Peñalvers focused instead on the overarching life issue posed by the deaths of the uninsured and by abortion deaths. Both. He acknowledged the argument that those newly insured via health reform might use resources thus freed up to help pay for an abortion.
What he further considers, but Boggs and Smith do not, is the larger issue:
… wouldn’t this abortion-facilitating argument be equally true for any government subsidy of the poor? How, for example, is it different from saying that we should not give the poor food stamps because (for some undetermined number of people) that will free up money from their personal budgets that they will then use to go out and procure an abortion that they otherwise would not have been able to afford? Should we require food-stamp recipients to sign some pledge that they won’t use their private money to procure abortions? Given the various positions that Obama has taken to try to defuse the abortion issue in the health care context, that it may nonetheless indirectly subsidize abortions strikes me as a very odd argument against Catholics supporting health care reform.
It is similarly odd for Southern Baptists to lose themselves in sweeping claims that the president “and his base supporters in Congress” have an unacknowledged abortion agenda.
If the issue is indeed preservation of life, the Harvard study tells us there is a death every few minutes which suggests that it is not enough to seek fewer abortions.
The President offered no evidence to support his claim that dollar-drunk docs are performing all manner of unnecessary medical procedures. There were no statistics supporting his claim that patients are mere prey for money-grubbing physicians; not even an anecdote was offered.
Thus Boggs implied that no such statistics and anecdotes were readily available.
Before implying that the president was misleading us, Boggs had a journalistic obligation to look for statistics and anecdotes. Failure to do so is, among professional journalists, a form of disregard for the truth.
Looking just a little would have showed Boggs that his argument was not exactly right.
The Congressional Budget office estimates 16% of the Gross Domestic Product — about $700 billion a year — “goes to healthcare spending that can’t be shown to improve health outcomes.”
One readily discovered anecdote is Consumer Reports’ account of Ron Spurgeon’s unnecessary cardiac bypass surgery at Redding Medical Center in northern California. Spurgeon “and 344 others sued the hospital and eight cardiologists and surgeons for performing unnecessary procedures. The defendants ultimately paid $442 million to settle the suit.”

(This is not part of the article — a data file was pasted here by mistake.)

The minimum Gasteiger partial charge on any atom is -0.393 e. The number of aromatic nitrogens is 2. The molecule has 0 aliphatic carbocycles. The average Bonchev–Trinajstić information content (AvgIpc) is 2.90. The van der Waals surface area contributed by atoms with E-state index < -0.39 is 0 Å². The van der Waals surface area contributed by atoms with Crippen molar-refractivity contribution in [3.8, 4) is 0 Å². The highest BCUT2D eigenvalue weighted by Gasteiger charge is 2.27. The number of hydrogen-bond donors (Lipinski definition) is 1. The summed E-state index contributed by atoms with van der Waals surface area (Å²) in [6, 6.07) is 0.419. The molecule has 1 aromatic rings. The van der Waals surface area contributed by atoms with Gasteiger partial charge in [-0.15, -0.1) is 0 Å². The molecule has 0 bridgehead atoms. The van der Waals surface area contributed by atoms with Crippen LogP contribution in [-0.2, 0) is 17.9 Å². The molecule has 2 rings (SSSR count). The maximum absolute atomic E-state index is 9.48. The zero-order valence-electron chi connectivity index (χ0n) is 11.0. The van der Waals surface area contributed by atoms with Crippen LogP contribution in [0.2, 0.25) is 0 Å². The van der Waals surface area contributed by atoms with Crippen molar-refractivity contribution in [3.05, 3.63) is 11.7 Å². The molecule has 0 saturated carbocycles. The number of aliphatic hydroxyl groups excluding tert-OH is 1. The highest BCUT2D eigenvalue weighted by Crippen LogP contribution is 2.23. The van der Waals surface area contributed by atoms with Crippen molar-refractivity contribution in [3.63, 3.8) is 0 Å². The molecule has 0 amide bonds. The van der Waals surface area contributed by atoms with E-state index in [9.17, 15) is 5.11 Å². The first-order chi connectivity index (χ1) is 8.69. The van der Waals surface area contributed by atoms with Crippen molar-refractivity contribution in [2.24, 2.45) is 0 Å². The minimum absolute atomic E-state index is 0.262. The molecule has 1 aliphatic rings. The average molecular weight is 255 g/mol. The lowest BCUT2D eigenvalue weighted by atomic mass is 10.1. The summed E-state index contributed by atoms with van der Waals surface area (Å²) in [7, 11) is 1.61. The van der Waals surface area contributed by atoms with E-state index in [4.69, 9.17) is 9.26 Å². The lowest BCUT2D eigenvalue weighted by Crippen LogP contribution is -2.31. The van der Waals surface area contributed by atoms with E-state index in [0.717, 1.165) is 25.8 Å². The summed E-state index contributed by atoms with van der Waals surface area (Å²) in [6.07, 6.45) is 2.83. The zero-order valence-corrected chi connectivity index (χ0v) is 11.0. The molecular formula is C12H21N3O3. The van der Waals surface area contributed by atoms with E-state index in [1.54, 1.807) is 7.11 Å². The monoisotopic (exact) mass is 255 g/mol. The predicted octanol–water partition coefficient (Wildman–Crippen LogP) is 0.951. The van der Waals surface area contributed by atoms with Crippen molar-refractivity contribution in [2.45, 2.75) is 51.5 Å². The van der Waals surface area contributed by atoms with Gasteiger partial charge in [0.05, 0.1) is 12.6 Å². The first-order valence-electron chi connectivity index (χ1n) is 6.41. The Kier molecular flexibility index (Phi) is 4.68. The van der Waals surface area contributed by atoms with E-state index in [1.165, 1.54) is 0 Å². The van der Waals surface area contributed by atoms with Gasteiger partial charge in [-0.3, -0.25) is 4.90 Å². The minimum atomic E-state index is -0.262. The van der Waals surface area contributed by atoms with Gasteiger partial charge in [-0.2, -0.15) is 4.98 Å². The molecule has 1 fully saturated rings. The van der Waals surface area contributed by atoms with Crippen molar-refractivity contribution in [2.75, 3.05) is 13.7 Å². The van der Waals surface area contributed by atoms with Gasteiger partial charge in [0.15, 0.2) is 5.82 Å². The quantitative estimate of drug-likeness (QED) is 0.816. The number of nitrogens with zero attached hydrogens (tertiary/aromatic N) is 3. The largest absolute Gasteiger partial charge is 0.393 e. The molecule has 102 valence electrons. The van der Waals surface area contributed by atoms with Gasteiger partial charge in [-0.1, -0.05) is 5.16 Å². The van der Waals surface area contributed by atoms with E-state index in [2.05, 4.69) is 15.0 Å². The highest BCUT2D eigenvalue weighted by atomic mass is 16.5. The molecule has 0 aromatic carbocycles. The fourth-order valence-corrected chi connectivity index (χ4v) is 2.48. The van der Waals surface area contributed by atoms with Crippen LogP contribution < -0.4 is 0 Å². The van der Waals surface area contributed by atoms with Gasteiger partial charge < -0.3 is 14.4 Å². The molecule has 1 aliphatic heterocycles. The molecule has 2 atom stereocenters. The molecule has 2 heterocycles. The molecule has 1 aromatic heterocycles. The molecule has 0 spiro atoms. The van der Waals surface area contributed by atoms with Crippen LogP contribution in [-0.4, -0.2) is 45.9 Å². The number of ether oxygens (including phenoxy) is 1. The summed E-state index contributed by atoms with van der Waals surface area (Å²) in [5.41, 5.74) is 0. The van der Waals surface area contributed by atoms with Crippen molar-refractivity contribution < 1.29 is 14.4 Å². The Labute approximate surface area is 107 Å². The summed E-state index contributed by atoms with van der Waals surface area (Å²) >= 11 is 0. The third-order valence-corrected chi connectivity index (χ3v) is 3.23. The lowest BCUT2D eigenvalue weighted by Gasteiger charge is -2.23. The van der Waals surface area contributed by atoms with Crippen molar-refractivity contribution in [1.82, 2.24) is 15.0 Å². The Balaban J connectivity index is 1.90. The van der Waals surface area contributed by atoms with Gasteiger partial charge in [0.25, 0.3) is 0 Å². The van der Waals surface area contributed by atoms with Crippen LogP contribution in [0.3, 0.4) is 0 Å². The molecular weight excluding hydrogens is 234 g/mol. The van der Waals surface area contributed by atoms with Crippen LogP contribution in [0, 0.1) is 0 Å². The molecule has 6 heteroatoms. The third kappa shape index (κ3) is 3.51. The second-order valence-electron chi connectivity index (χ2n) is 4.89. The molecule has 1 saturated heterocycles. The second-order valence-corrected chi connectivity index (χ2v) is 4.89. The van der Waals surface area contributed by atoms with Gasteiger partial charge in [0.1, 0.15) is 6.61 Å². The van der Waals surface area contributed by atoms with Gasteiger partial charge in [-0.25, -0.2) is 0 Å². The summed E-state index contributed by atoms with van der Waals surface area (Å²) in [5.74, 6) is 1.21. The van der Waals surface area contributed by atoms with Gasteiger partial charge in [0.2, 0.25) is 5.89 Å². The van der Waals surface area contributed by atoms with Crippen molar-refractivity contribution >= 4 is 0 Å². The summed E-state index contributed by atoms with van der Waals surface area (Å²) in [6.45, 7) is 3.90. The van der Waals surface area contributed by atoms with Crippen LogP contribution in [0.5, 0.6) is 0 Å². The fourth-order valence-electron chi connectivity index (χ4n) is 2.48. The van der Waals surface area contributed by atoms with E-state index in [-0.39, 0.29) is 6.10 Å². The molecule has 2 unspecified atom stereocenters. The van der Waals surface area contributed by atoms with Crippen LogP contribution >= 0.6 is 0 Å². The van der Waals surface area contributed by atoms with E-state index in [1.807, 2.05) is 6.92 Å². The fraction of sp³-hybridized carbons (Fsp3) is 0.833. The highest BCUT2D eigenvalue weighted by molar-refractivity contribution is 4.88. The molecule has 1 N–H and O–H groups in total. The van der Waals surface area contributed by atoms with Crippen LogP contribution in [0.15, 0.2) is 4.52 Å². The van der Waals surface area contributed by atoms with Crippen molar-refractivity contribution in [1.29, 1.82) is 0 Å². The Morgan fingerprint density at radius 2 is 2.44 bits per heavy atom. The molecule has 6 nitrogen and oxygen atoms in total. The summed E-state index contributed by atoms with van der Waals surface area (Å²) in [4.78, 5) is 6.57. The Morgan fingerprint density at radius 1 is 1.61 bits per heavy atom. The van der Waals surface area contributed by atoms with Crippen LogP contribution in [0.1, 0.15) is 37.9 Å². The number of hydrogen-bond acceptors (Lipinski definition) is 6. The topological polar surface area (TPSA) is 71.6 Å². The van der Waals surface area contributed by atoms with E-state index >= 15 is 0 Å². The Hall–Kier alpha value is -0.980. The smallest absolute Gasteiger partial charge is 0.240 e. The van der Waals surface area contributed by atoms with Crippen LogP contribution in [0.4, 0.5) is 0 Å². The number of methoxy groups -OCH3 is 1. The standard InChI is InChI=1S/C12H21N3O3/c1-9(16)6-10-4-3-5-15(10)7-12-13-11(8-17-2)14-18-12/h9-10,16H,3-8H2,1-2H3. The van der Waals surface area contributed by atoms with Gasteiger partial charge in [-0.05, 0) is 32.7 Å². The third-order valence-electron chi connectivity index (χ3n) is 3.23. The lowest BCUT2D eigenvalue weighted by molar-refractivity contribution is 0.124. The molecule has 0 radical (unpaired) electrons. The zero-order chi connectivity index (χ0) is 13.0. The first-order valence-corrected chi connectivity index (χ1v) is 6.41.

Neither the CBO numberss nor the availability of anecdotes should surprise anyone.
The problem to which Obama alluded is so commonplace that CBS had on June 10 ran a consumer-information feature warning that as many as 40% of all medical procedures are unnecessary and explaining how consumers can protect themselves.
But Boggs was in a hurry. The reality or lack thereof of greedy doctors wasn’t his primary concern. Abortion was. Having castigated Obama for lack of statistics and anecdotes, Boggs wrote:
But let’s assume for the sake of argument the president is correct and mercenary medicine is indeed out of control in America. The one area he needs to set his sights on cleaning up first is those physicians who perform abortions.
Boggs argues that “85 to 90 percent, and more, of all abortions are carried out as a result of convenience” and fuel “a lucrative industry.” Apparently to illustrate how lucrative, he wrote:
Planned Parenthood, America’s largest abortion provider, rakes in more than a billion dollars every year. And while PP is the largest peddler of elective abortions, it is by no means the only one. Needless to say, there is a lot of money available to greedy doctors willing to perform an unnecessary medical procedure.
It is true Planned Parenthood is a nonprofit corporation with a total budget of about $1 billion a year.
Yet as Wikipedia makes clear, Planned Parenthood’s budget isn’t the result of “raking in” abortion profits:
In 2007, contraception constituted 36% of total services, STI/STD testing and treatment constituted 31%, cancer testing and screening constituted 17%; other women’s health services, including pregnancy, prenatal, midlife, and infertility were 11%, and approximately 3% of total services involved surgical and medical abortions.